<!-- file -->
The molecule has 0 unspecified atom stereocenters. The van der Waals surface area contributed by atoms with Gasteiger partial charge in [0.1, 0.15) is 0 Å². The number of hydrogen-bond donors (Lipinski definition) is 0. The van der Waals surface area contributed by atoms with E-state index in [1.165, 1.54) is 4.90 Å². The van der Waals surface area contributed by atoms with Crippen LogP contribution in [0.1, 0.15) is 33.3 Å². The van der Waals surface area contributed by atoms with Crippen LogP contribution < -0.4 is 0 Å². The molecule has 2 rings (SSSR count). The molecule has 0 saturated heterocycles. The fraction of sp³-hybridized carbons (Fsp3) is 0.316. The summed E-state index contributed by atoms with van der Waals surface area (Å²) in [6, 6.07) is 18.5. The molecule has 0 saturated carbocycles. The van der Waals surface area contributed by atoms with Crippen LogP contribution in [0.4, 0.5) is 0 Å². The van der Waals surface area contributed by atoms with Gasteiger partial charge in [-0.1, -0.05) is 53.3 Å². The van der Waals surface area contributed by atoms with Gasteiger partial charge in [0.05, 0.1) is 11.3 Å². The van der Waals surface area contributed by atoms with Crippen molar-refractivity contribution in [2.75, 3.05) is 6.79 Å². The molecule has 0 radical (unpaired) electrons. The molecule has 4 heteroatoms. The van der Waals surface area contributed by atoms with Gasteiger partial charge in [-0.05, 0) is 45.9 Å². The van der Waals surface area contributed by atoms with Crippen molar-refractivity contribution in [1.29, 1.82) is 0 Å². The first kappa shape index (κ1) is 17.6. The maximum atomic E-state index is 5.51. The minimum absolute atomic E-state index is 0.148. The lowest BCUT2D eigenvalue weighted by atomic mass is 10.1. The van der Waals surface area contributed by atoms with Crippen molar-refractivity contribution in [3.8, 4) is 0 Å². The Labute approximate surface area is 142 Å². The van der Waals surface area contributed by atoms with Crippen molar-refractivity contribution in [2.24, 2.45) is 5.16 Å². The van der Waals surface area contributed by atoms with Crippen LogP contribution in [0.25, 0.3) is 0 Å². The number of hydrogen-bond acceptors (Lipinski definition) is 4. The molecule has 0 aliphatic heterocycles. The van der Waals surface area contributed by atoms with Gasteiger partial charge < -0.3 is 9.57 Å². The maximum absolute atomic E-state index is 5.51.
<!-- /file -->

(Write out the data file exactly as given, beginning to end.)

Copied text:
The molecule has 0 unspecified atom stereocenters. The van der Waals surface area contributed by atoms with Gasteiger partial charge in [0.1, 0.15) is 0 Å². The number of hydrogen-bond donors (Lipinski definition) is 0. The van der Waals surface area contributed by atoms with E-state index in [1.165, 1.54) is 4.90 Å². The van der Waals surface area contributed by atoms with Crippen LogP contribution in [0.1, 0.15) is 33.3 Å². The van der Waals surface area contributed by atoms with Crippen LogP contribution < -0.4 is 0 Å². The molecule has 2 rings (SSSR count). The molecule has 0 saturated heterocycles. The fraction of sp³-hybridized carbons (Fsp3) is 0.316. The summed E-state index contributed by atoms with van der Waals surface area (Å²) in [6, 6.07) is 18.5. The molecule has 0 saturated carbocycles. The van der Waals surface area contributed by atoms with Crippen LogP contribution in [0.4, 0.5) is 0 Å². The van der Waals surface area contributed by atoms with Gasteiger partial charge in [-0.1, -0.05) is 53.3 Å². The van der Waals surface area contributed by atoms with Gasteiger partial charge in [0.05, 0.1) is 11.3 Å². The van der Waals surface area contributed by atoms with Crippen molar-refractivity contribution in [2.75, 3.05) is 6.79 Å². The molecule has 0 radical (unpaired) electrons. The molecule has 4 heteroatoms. The van der Waals surface area contributed by atoms with Gasteiger partial charge in [-0.05, 0) is 45.9 Å². The van der Waals surface area contributed by atoms with Crippen molar-refractivity contribution in [1.29, 1.82) is 0 Å². The first kappa shape index (κ1) is 17.6. The maximum atomic E-state index is 5.51. The minimum absolute atomic E-state index is 0.148. The lowest BCUT2D eigenvalue weighted by atomic mass is 10.1. The van der Waals surface area contributed by atoms with Crippen molar-refractivity contribution in [3.8, 4) is 0 Å². The Labute approximate surface area is 142 Å². The van der Waals surface area contributed by atoms with Crippen molar-refractivity contribution in [2.24, 2.45) is 5.16 Å². The van der Waals surface area contributed by atoms with Crippen LogP contribution in [0.25, 0.3) is 0 Å². The number of hydrogen-bond acceptors (Lipinski definition) is 4. The molecule has 0 aliphatic heterocycles. The van der Waals surface area contributed by atoms with Gasteiger partial charge < -0.3 is 9.57 Å². The maximum absolute atomic E-state index is 5.51.